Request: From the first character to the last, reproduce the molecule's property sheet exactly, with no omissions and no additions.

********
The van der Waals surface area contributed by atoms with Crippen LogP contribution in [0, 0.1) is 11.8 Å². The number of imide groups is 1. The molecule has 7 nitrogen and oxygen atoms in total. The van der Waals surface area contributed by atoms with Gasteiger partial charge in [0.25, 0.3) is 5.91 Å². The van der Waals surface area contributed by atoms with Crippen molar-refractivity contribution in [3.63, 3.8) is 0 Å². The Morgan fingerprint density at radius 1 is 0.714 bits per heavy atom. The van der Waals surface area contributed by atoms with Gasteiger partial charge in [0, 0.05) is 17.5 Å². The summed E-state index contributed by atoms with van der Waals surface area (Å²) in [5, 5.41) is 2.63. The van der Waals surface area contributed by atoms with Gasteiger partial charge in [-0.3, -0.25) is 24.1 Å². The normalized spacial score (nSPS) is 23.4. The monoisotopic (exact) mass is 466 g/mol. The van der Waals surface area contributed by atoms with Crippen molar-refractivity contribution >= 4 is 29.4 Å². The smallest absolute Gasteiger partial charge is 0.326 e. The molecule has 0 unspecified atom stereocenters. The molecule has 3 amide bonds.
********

The van der Waals surface area contributed by atoms with Crippen LogP contribution in [0, 0.1) is 11.8 Å². The number of imide groups is 1. The molecule has 7 nitrogen and oxygen atoms in total. The van der Waals surface area contributed by atoms with Gasteiger partial charge in [0.25, 0.3) is 5.91 Å². The van der Waals surface area contributed by atoms with Crippen molar-refractivity contribution in [3.63, 3.8) is 0 Å². The Morgan fingerprint density at radius 1 is 0.714 bits per heavy atom. The van der Waals surface area contributed by atoms with Gasteiger partial charge in [0, 0.05) is 17.5 Å². The summed E-state index contributed by atoms with van der Waals surface area (Å²) in [5, 5.41) is 2.63. The van der Waals surface area contributed by atoms with Gasteiger partial charge in [-0.3, -0.25) is 24.1 Å². The normalized spacial score (nSPS) is 23.4. The monoisotopic (exact) mass is 466 g/mol. The van der Waals surface area contributed by atoms with Crippen molar-refractivity contribution >= 4 is 29.4 Å². The smallest absolute Gasteiger partial charge is 0.326 e. The molecule has 0 unspecified atom stereocenters. The molecule has 3 amide bonds.